Viper Squad Ten

[ Friday, July 28, 2006 ]

Free (some of) our data
Stuart [10:44] Comments: 1 []
I was reading Technology Guardian this morning. Apart from chuckling (as I do on a weekly basis) at Jack Schofield's pipe-chewing pose and losing interest half way through the more overly techy articles, I found myself becoming bemused and exasperated at the inherent conflict between two articles.

The first, written in a Guardian-style one would expect from such an article, bemoaned the latest attempted legal intrusion into a new technology not previously legislated for; internet telephony. The cops apparently wnat to find out who sends and receives data over the various "free" broadband phone lines as they think (probably quite rightly) that this form of communication would be attractive to all manner of ne'er do wells.

The second, under the banner of the Guardian's "Free our data" campaign, bemoaned the fact that the UK government was not allowing the rest of European countries access to geographical data which data is apparently essential to... er... something. There is some geographical-data-sharing iniative going on at the moment (you'd be forgiven for not having heard about it) and us in Blighty are refusing to play ball.

My problem with the first article is that it made clear that the information the police want access to (the identity of people making the calls) just isn't available. To cut a long story short (and to also run what I read through my mental simplification processor unit) the personal information the police want to get hold of simply doesn't exist - "calls" can be made anonymously.

I had a number of problems with the second article. First, its example of the type of geographical detail that "needs" to be shared was the height of low tide - because it's "essential for flood prevention". Essential in the country concerned for sure. Essential for another country with a different tide level? I can't see it. Second, it complained that the UK was holding out because the Ordnance Survey want to use the information it owns (maps etc) to make a "profit" (their parantheses). Quite what a "profit" (in brackets) is as distinguished from a profit (without brackets) I am not sure. Maybe there is some objection to an organisation collecting data in such a way as to accrue copyright in it and then seeking to make a return on that endeavour. Whatever the objection, however, we return to the example. Do the OS own the data relating to tide levels? Nope. And is data relating to tide levels freely available elsewhere? Presumably yep. And do the OS own ALL data relating to geographical data and maps? Nope.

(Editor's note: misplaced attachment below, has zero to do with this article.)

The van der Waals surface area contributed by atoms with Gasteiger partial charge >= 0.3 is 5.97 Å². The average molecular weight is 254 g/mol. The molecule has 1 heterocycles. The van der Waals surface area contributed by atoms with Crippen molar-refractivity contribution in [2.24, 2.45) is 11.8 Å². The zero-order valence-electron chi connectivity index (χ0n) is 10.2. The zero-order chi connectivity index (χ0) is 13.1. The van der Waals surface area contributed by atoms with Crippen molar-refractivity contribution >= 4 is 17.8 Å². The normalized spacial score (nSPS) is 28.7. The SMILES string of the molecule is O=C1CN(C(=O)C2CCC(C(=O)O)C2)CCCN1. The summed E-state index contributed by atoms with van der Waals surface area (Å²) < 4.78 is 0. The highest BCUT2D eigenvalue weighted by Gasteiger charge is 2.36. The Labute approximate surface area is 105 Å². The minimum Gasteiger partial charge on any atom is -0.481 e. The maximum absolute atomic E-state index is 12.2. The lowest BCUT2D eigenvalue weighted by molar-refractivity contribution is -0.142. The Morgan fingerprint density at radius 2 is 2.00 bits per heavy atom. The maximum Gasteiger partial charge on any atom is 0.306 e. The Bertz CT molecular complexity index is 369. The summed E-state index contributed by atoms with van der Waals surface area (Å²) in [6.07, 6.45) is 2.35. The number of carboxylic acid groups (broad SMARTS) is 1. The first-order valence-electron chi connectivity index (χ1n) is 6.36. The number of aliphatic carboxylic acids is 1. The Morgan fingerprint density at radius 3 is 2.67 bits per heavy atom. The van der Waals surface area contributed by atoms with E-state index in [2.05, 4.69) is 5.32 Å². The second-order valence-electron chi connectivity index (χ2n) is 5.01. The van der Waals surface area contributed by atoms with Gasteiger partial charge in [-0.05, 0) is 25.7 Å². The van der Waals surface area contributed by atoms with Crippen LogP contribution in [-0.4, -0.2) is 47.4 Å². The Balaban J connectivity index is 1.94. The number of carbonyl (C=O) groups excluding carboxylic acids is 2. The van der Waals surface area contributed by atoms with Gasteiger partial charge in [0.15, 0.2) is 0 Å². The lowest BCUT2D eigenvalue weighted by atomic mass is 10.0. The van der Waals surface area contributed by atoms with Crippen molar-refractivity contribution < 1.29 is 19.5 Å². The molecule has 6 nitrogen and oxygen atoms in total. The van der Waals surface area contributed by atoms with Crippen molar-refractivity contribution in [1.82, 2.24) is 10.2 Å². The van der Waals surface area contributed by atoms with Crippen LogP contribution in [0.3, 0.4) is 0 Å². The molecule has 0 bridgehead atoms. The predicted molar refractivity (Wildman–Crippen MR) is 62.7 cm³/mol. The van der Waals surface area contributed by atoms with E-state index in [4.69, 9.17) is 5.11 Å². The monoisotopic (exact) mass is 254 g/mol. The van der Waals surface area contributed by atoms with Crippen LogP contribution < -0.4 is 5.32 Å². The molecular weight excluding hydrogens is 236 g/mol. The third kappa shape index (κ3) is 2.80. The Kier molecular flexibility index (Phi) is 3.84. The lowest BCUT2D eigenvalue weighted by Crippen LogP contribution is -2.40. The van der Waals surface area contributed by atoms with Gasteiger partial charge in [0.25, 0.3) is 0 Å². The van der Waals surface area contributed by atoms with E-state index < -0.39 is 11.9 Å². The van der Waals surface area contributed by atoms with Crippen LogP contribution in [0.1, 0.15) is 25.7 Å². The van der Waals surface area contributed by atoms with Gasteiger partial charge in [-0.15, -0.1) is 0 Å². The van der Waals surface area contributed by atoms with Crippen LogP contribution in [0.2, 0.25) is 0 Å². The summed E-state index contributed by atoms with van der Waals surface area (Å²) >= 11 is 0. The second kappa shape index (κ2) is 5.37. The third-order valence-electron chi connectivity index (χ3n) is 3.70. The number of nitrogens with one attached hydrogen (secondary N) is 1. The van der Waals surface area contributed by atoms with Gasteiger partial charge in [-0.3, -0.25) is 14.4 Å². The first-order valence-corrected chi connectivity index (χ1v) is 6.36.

Someone is quoted as saying the UK's attitude is typical of its island mentality. Er but surely by definition the fact that we ARE an island makes our geographical data less useful to, say, Switzerland than that of one of the countries that borders it. if it's less useful, why should we share it? Like, maybe, why should Skype users have to share details of who they call?

Right. So to sum up; article 1 objects to one government body trying to obtain data that does not exist anyway and article 2 objects to another government body refusing to give up data which is (at least in part) freely available elsewhere.

Glad that's sorted out. I know the state has greater potential access to data than Joe Public does. I also know Joe Public doesn't care about half the data it could have in the same way as it is simply not cost-effective, expedient or practical for the state to use all it has access to (which is why not every 16 - 25 year old has not been arrested at least once for drunk and disorderly recorded on CCTV). Just because data exists, it does not mean anyone should have access to it; whether the person resisting access is state or individual.

1 Comment(s):

Comment by Blogger Starbuck, at July 31, 2006 8:24 pm  :

I reckon Jack Schofield's pipe pose is purely a self-deprecating nod at the fact that he's not utterly in tune with modern tech happenings, and would be much happier talking about the BBC B Micro.

But back to the Free Our Data campaign. Whenever I glance across one of the FOD articles I can't help but imagine its all Star Trek-related, and that a group of campaigners from Yorkshire are demanding the release of the Starfleet android adroitly played by actor Brent Spiner...

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